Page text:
Australian Manufacturing Contracted at Slower Pace in August

Australian manufacturing contracted at a slower pace in August as production and new orders improved while food-and-beverage and furniture industries expanded, a private gauge showed.

The manufacturing index rose to 45.3 last month from 40.3 in July, the Australian Industry Group and PricewaterhouseCoopers said in a survey released today. A reading below 50 indicates a contraction.

Reserve Bank of Australia Governor Glenn Stevens will leave the nation’s benchmark interest rate unchanged at 3.5 percent, economists said in a Bloomberg survey before tomorrow’s decision. Resource investment to meet Chinese demand and foreign investment funds seeking a haven have spurred gains in the nation’s currency, which closed above parity with the U.S. dollar for all but 23 days this year.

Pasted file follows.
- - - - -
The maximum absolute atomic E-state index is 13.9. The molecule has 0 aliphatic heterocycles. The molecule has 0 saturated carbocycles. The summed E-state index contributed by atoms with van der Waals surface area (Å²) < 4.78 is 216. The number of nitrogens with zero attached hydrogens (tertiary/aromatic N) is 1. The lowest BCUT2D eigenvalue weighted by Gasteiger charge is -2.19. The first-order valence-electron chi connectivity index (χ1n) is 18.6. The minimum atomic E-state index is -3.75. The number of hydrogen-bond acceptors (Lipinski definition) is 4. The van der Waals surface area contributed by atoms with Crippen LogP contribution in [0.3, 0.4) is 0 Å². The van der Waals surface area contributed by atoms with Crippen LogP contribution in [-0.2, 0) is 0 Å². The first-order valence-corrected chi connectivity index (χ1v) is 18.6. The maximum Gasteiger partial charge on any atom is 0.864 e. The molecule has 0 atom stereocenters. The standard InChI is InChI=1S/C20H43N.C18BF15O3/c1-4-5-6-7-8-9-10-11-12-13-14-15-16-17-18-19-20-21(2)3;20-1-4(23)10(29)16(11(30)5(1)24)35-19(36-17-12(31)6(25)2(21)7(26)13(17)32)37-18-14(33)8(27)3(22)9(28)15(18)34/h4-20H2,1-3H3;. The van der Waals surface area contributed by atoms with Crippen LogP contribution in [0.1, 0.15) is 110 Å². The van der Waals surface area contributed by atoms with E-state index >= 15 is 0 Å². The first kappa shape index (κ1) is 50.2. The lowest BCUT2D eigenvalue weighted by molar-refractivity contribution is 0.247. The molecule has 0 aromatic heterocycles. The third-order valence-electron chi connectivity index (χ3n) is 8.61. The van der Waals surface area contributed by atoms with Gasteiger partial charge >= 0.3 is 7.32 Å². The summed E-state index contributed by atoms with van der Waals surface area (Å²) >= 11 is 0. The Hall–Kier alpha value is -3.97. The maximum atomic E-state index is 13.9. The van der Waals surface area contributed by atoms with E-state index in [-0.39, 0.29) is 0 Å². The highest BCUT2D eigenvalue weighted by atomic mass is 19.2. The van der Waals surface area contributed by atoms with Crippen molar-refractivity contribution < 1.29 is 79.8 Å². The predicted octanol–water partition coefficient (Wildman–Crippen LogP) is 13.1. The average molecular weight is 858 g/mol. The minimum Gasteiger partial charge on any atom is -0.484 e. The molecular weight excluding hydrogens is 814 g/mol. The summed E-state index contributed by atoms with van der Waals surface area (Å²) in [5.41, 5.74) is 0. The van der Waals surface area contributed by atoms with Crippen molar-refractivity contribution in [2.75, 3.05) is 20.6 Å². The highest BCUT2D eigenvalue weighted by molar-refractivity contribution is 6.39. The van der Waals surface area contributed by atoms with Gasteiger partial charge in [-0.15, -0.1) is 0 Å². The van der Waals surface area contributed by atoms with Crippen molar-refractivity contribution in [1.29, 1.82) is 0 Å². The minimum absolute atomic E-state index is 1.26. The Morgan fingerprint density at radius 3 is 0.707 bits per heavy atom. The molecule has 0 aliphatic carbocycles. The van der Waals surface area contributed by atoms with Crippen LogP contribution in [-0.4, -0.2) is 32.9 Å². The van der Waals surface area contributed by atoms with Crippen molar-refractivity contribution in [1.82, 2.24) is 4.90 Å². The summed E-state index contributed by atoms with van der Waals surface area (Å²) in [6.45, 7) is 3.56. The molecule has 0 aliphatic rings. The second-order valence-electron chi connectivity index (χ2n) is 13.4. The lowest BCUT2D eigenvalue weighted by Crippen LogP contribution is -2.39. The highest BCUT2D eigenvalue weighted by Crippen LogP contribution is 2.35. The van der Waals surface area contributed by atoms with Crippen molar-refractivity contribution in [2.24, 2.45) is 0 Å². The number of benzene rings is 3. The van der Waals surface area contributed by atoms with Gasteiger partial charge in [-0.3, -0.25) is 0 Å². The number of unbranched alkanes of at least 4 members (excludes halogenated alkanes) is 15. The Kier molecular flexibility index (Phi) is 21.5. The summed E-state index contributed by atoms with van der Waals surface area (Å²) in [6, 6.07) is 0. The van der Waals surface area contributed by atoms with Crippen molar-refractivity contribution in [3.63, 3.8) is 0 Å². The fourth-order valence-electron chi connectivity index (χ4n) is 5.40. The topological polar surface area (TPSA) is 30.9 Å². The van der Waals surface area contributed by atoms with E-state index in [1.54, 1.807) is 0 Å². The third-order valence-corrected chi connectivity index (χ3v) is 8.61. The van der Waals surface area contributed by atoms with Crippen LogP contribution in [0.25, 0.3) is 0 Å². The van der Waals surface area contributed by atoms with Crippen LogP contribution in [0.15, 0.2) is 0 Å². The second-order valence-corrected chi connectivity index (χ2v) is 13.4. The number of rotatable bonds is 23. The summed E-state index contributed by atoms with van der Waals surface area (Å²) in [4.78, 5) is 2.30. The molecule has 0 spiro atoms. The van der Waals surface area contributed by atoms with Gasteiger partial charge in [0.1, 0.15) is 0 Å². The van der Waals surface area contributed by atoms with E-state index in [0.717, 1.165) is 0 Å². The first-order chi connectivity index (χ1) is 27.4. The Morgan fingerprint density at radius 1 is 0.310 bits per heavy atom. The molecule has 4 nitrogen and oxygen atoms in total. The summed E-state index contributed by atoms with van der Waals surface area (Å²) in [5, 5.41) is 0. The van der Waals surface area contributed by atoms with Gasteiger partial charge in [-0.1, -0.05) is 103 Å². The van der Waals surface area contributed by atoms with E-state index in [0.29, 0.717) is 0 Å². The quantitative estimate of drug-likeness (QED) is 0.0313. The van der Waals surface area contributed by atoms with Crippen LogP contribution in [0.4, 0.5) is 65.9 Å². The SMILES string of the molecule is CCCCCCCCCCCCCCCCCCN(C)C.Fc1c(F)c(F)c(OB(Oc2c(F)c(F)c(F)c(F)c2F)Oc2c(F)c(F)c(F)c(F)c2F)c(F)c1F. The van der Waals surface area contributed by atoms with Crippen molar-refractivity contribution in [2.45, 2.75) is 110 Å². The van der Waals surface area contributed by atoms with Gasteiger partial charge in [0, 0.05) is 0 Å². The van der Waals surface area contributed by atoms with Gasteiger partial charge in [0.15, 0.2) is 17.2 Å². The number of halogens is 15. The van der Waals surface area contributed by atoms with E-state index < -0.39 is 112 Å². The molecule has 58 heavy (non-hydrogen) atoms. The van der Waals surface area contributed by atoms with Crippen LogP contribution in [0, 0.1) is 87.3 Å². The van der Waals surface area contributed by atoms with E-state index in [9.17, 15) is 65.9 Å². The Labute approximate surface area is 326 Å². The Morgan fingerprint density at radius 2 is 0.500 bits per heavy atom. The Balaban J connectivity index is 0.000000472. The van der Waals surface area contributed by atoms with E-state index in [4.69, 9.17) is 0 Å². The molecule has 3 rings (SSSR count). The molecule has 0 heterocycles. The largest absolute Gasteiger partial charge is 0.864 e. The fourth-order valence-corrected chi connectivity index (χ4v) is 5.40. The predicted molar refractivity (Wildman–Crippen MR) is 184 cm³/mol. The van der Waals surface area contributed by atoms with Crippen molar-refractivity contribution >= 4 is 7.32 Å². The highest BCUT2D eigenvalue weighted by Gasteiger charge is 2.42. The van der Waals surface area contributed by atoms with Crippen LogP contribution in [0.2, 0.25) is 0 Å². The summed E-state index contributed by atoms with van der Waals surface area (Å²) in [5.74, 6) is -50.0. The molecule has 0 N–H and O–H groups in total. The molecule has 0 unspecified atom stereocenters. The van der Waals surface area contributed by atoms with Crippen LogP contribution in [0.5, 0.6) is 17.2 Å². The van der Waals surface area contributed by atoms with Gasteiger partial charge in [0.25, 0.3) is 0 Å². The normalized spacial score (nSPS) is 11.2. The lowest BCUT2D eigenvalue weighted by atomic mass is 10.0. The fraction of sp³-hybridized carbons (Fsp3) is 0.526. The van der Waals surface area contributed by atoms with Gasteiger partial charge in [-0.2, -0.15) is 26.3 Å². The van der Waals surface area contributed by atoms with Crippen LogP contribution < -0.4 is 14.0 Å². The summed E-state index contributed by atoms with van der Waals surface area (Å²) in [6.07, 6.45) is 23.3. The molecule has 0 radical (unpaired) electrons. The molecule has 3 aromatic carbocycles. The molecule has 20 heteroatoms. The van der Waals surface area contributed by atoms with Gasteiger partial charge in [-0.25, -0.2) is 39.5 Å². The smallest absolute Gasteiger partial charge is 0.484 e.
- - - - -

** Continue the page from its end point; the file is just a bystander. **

“Manufacturing conditions continue to be very challenging across the sector with the high dollar and weakness in demand in the domestic and export markets weighing on growth,” Innes Willox, chief executive officer at AIG, said in a statement. “There are some encouraging signs in the August Australian PMI with the production sub-index lifting and the forward-looking new orders sub-index rising strongly.”

The manufacturing index’s reading on wages dropped 6.2 points to 65.2 last month while inventories rose 3.3 points to 49.1, today’s report showed. Supplier deliveries edged up 1.8 point to 44.2.

A gauge of employment rose 2.3 points to 41.2 in August, while new orders surged 8.7 points to 49.1, the report showed. The production measure advanced 5.3 points to 43.1.

The manufacturing survey, which is similar to the U.S. Institute for Supply Management-Chicago Inc.’s factory index, polled more than 200 companies about production, new orders, deliveries, inventories and employment.

To contact the reporter on this story: Michael Heath in Sydney at

To contact the editor responsible for this story: Stephanie Phang at

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